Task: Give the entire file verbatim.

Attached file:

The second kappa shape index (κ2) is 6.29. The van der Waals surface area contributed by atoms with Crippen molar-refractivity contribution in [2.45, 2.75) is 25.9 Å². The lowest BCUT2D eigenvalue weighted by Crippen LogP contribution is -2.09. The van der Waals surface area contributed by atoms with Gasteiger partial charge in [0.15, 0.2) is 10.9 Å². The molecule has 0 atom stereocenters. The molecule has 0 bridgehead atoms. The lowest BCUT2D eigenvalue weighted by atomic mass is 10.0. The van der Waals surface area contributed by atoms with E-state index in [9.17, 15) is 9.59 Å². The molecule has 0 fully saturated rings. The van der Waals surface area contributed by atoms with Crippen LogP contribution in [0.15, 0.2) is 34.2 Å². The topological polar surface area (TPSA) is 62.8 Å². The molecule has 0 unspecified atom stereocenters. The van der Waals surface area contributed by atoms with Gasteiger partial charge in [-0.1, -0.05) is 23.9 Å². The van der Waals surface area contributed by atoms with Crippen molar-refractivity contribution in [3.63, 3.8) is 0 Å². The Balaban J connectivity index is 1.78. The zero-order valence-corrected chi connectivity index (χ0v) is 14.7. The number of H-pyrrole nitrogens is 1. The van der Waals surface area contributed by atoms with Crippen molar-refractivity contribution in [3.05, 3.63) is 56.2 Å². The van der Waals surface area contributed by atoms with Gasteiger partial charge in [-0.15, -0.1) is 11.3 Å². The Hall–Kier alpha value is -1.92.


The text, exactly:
The second kappa shape index (κ2) is 6.29. The van der Waals surface area contributed by atoms with Crippen molar-refractivity contribution in [2.45, 2.75) is 25.9 Å². The lowest BCUT2D eigenvalue weighted by Crippen LogP contribution is -2.09. The van der Waals surface area contributed by atoms with Gasteiger partial charge in [0.15, 0.2) is 10.9 Å². The molecule has 0 atom stereocenters. The molecule has 0 bridgehead atoms. The lowest BCUT2D eigenvalue weighted by atomic mass is 10.0. The van der Waals surface area contributed by atoms with E-state index in [9.17, 15) is 9.59 Å². The molecule has 0 fully saturated rings. The van der Waals surface area contributed by atoms with Crippen LogP contribution in [0.15, 0.2) is 34.2 Å². The topological polar surface area (TPSA) is 62.8 Å². The molecule has 0 unspecified atom stereocenters. The van der Waals surface area contributed by atoms with Gasteiger partial charge in [-0.1, -0.05) is 23.9 Å². The van der Waals surface area contributed by atoms with Crippen molar-refractivity contribution in [3.63, 3.8) is 0 Å². The Balaban J connectivity index is 1.78. The zero-order valence-corrected chi connectivity index (χ0v) is 14.7. The number of H-pyrrole nitrogens is 1. The van der Waals surface area contributed by atoms with Crippen molar-refractivity contribution in [3.05, 3.63) is 56.2 Å². The van der Waals surface area contributed by atoms with Gasteiger partial charge in [-0.15, -0.1) is 11.3 Å². The Hall–Kier alpha value is -1.92.